Activism

Let the tribute fit the crime

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Earlier this year, The Guardian newspaper reported that Chilean author Eduardo Labarca thought urinating on the tomb of Jorge Luis Borges was the most fitting tribute to the writer. He explained to Argentina’s perfil.com that Borges’s talent as a writer had not been matched by his behaviour outside literature: ‘”Borges was a giant as a writer but I feel complete contempt for him as a citizen. As an old man, almost blind, he came to meet the dictator Pinochet in the days when he was busy killing.” Borges was delighted with Pinochet. “He is an excellent person,” he said afterwards.’ 

British author Ian McEwan R sits next to Jerusalem mayor Nir Barkat C and Israeli President Shimon Peres LBritish author Ian McEwan sits next to Jerusalem mayor Nir Barkat and Israeli President Shimon Peres (GETTY IMAGES)

In his acceptance speech at the Jerusalem Book Fair on Sunday 20 February – widely praised in the mainstream media for being critical of some of Israel’s policies –, Ian McEwan began by insisting that he was in blameless company: “The ‘backlist’ of this award is unequalled in the world… I cannot believe for a moment that I am worthy to stand alongside such figures as Isaiah Berlin, Jorge Luis Borges, or Simone de Beauvoir.” McEwan went on to extol the virtues of the prize and the Israeli state: “everybody knows this simple fact: once you’ve instituted a prize for philosophers and creative writers, you have embraced freedom of thought and open discourse, and I take the continued existence of the Jerusalem Prize as a tribute to the precious tradition of a democracy of ideas in Israel.” It is worth reflecting on his statement: in this context, it assumes a certain quality of political discourse by writers and thinkers, as well as taking for granted that having an official prize awarding international writers ‘whose work deals with themes of individual freedom in society’ signifies the host society’s guarantee of those freedoms to all those in its care.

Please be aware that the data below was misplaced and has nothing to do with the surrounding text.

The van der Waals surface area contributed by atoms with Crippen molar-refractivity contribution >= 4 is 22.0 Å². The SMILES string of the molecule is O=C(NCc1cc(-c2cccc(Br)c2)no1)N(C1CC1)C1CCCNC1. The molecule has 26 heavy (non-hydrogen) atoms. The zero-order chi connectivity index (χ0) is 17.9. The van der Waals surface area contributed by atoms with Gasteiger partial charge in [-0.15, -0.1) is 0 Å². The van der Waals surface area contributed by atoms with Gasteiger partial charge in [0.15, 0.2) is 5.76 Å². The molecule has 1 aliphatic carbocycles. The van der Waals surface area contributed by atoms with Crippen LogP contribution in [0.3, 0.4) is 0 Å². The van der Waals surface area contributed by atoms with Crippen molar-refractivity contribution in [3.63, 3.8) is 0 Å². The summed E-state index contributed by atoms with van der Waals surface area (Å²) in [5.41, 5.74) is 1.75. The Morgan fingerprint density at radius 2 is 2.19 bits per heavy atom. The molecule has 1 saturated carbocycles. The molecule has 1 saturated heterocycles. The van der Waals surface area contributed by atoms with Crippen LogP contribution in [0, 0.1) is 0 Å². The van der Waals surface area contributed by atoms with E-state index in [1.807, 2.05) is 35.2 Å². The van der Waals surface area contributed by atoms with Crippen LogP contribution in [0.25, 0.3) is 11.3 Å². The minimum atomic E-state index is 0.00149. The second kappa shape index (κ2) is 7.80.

By disdaining the Palestinian boycott call, McEwan has shown he is worthy to stand alongside such figures as Jerusalem mayor, Nir Barkat and Israeli President, Shimon Peres: both are involved in grave violations of the Fourth Geneva Convention – the former through the Jerusalem Municipality’s implementation of Israel’s project of annexing occupied Palestinian territory, while the latter’s war crimes include ordering the bombing and shelling of civilians in Lebanon. In standing with them, the British novelist has underlined the poverty of his own discourse.

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